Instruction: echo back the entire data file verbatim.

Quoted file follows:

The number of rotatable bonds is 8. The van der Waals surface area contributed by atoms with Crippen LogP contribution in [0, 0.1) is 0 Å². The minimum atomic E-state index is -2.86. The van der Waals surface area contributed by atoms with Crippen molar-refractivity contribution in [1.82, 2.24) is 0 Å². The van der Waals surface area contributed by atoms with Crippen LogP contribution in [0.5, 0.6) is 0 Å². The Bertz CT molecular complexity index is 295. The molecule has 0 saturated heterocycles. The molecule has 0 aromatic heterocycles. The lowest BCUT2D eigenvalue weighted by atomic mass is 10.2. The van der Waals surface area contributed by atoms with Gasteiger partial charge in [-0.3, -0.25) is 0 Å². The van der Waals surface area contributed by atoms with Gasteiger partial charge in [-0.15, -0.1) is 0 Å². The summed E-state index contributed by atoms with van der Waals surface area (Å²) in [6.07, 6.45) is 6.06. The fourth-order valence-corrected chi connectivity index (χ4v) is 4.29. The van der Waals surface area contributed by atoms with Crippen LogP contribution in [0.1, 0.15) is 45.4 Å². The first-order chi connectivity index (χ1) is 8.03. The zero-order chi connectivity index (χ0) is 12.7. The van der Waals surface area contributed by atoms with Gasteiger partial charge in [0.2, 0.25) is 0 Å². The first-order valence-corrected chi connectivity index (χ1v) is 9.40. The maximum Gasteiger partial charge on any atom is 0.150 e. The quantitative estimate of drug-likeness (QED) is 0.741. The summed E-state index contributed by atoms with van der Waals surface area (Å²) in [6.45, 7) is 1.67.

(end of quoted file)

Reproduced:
The number of rotatable bonds is 8. The van der Waals surface area contributed by atoms with Crippen LogP contribution in [0, 0.1) is 0 Å². The minimum atomic E-state index is -2.86. The van der Waals surface area contributed by atoms with Crippen molar-refractivity contribution in [1.82, 2.24) is 0 Å². The van der Waals surface area contributed by atoms with Crippen LogP contribution in [0.5, 0.6) is 0 Å². The Bertz CT molecular complexity index is 295. The molecule has 0 saturated heterocycles. The molecule has 0 aromatic heterocycles. The lowest BCUT2D eigenvalue weighted by atomic mass is 10.2. The van der Waals surface area contributed by atoms with Gasteiger partial charge in [-0.3, -0.25) is 0 Å². The van der Waals surface area contributed by atoms with Gasteiger partial charge in [-0.15, -0.1) is 0 Å². The summed E-state index contributed by atoms with van der Waals surface area (Å²) in [6.07, 6.45) is 6.06. The fourth-order valence-corrected chi connectivity index (χ4v) is 4.29. The van der Waals surface area contributed by atoms with Crippen LogP contribution in [0.1, 0.15) is 45.4 Å². The first-order chi connectivity index (χ1) is 8.03. The zero-order chi connectivity index (χ0) is 12.7. The van der Waals surface area contributed by atoms with Gasteiger partial charge in [0.2, 0.25) is 0 Å². The first-order valence-corrected chi connectivity index (χ1v) is 9.40. The maximum Gasteiger partial charge on any atom is 0.150 e. The quantitative estimate of drug-likeness (QED) is 0.741. The summed E-state index contributed by atoms with van der Waals surface area (Å²) in [6.45, 7) is 1.67.